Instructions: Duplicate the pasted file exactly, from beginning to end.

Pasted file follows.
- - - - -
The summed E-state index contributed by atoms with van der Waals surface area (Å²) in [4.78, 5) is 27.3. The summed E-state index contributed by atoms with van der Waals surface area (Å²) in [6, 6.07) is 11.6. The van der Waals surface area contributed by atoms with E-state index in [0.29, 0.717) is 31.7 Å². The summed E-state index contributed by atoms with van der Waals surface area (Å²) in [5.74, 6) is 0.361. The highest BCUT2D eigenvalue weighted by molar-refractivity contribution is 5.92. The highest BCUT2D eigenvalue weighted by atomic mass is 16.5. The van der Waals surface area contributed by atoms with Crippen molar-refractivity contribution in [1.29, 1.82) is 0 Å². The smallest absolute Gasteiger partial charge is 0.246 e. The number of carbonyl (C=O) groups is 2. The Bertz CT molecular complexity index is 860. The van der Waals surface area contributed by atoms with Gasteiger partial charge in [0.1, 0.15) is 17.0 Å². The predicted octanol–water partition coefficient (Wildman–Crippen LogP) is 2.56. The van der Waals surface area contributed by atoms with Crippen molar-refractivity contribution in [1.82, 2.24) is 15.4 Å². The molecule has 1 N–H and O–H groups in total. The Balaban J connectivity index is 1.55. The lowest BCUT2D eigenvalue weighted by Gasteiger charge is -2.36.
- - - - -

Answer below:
The summed E-state index contributed by atoms with van der Waals surface area (Å²) in [4.78, 5) is 27.3. The summed E-state index contributed by atoms with van der Waals surface area (Å²) in [6, 6.07) is 11.6. The van der Waals surface area contributed by atoms with E-state index in [0.29, 0.717) is 31.7 Å². The summed E-state index contributed by atoms with van der Waals surface area (Å²) in [5.74, 6) is 0.361. The highest BCUT2D eigenvalue weighted by molar-refractivity contribution is 5.92. The highest BCUT2D eigenvalue weighted by atomic mass is 16.5. The van der Waals surface area contributed by atoms with Crippen molar-refractivity contribution in [1.29, 1.82) is 0 Å². The smallest absolute Gasteiger partial charge is 0.246 e. The number of carbonyl (C=O) groups is 2. The Bertz CT molecular complexity index is 860. The van der Waals surface area contributed by atoms with Gasteiger partial charge in [0.1, 0.15) is 17.0 Å². The predicted octanol–water partition coefficient (Wildman–Crippen LogP) is 2.56. The van der Waals surface area contributed by atoms with Crippen molar-refractivity contribution in [1.82, 2.24) is 15.4 Å². The molecule has 1 N–H and O–H groups in total. The Balaban J connectivity index is 1.55. The lowest BCUT2D eigenvalue weighted by Gasteiger charge is -2.36.